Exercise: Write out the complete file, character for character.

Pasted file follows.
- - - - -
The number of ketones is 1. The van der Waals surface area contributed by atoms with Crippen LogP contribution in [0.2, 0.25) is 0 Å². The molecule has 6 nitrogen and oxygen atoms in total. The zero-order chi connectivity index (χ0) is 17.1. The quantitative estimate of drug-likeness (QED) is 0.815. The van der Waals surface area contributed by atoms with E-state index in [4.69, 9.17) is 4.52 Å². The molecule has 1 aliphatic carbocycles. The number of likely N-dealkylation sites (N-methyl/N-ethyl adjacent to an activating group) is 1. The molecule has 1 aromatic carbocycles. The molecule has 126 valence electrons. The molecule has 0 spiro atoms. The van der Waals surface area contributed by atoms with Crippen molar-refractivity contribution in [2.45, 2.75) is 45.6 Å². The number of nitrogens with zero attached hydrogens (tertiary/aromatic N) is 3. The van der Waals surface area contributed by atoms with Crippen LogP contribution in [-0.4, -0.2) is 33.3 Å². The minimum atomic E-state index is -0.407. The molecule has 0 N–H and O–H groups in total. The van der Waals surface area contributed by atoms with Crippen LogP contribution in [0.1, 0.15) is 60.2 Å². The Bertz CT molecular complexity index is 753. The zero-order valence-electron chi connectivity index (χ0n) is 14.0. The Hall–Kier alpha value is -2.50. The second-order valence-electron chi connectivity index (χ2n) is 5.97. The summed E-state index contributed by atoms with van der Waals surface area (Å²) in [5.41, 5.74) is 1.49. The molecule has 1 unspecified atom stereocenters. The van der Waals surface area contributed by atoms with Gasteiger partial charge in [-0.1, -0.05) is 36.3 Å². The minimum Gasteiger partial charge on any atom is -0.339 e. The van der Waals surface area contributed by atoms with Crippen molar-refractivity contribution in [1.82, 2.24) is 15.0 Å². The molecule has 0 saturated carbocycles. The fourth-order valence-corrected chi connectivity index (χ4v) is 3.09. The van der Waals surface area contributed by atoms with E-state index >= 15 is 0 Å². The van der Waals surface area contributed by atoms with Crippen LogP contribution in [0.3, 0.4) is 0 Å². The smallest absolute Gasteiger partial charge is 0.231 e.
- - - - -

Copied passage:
The number of ketones is 1. The van der Waals surface area contributed by atoms with Crippen LogP contribution in [0.2, 0.25) is 0 Å². The molecule has 6 nitrogen and oxygen atoms in total. The zero-order chi connectivity index (χ0) is 17.1. The quantitative estimate of drug-likeness (QED) is 0.815. The van der Waals surface area contributed by atoms with E-state index in [4.69, 9.17) is 4.52 Å². The molecule has 1 aliphatic carbocycles. The number of likely N-dealkylation sites (N-methyl/N-ethyl adjacent to an activating group) is 1. The molecule has 1 aromatic carbocycles. The molecule has 126 valence electrons. The molecule has 0 spiro atoms. The van der Waals surface area contributed by atoms with Crippen molar-refractivity contribution in [2.45, 2.75) is 45.6 Å². The number of nitrogens with zero attached hydrogens (tertiary/aromatic N) is 3. The van der Waals surface area contributed by atoms with Crippen LogP contribution in [-0.4, -0.2) is 33.3 Å². The minimum atomic E-state index is -0.407. The molecule has 0 N–H and O–H groups in total. The van der Waals surface area contributed by atoms with Crippen LogP contribution in [0.1, 0.15) is 60.2 Å². The Bertz CT molecular complexity index is 753. The zero-order valence-electron chi connectivity index (χ0n) is 14.0. The Hall–Kier alpha value is -2.50. The second-order valence-electron chi connectivity index (χ2n) is 5.97. The summed E-state index contributed by atoms with van der Waals surface area (Å²) in [5.41, 5.74) is 1.49. The molecule has 1 unspecified atom stereocenters. The van der Waals surface area contributed by atoms with Gasteiger partial charge in [-0.1, -0.05) is 36.3 Å². The minimum Gasteiger partial charge on any atom is -0.339 e. The van der Waals surface area contributed by atoms with Crippen molar-refractivity contribution in [1.82, 2.24) is 15.0 Å². The molecule has 0 saturated carbocycles. The fourth-order valence-corrected chi connectivity index (χ4v) is 3.09. The van der Waals surface area contributed by atoms with E-state index >= 15 is 0 Å². The van der Waals surface area contributed by atoms with Crippen LogP contribution in [0.3, 0.4) is 0 Å². The smallest absolute Gasteiger partial charge is 0.231 e.